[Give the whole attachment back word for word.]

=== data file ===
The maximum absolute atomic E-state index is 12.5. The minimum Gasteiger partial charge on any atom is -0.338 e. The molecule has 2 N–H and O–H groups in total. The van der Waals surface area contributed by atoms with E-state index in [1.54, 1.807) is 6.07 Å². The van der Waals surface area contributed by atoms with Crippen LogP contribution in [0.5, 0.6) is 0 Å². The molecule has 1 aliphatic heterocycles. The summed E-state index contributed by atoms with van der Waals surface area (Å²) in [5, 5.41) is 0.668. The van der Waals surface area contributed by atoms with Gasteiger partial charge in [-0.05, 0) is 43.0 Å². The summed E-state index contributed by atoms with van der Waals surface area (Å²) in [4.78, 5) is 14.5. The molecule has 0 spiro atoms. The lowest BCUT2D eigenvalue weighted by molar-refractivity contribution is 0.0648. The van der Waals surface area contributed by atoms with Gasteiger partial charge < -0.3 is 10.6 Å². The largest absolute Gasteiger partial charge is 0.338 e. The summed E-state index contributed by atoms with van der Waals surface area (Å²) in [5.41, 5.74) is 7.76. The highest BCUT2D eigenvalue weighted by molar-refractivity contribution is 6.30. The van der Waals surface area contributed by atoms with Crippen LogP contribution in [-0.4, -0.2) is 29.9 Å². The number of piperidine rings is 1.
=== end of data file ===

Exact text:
The maximum absolute atomic E-state index is 12.5. The minimum Gasteiger partial charge on any atom is -0.338 e. The molecule has 2 N–H and O–H groups in total. The van der Waals surface area contributed by atoms with E-state index in [1.54, 1.807) is 6.07 Å². The van der Waals surface area contributed by atoms with Crippen LogP contribution in [0.5, 0.6) is 0 Å². The molecule has 1 aliphatic heterocycles. The summed E-state index contributed by atoms with van der Waals surface area (Å²) in [5, 5.41) is 0.668. The van der Waals surface area contributed by atoms with Gasteiger partial charge in [-0.05, 0) is 43.0 Å². The summed E-state index contributed by atoms with van der Waals surface area (Å²) in [4.78, 5) is 14.5. The molecule has 0 spiro atoms. The lowest BCUT2D eigenvalue weighted by molar-refractivity contribution is 0.0648. The van der Waals surface area contributed by atoms with Gasteiger partial charge < -0.3 is 10.6 Å². The largest absolute Gasteiger partial charge is 0.338 e. The summed E-state index contributed by atoms with van der Waals surface area (Å²) in [5.41, 5.74) is 7.76. The highest BCUT2D eigenvalue weighted by molar-refractivity contribution is 6.30. The van der Waals surface area contributed by atoms with Crippen LogP contribution in [-0.4, -0.2) is 29.9 Å². The number of piperidine rings is 1.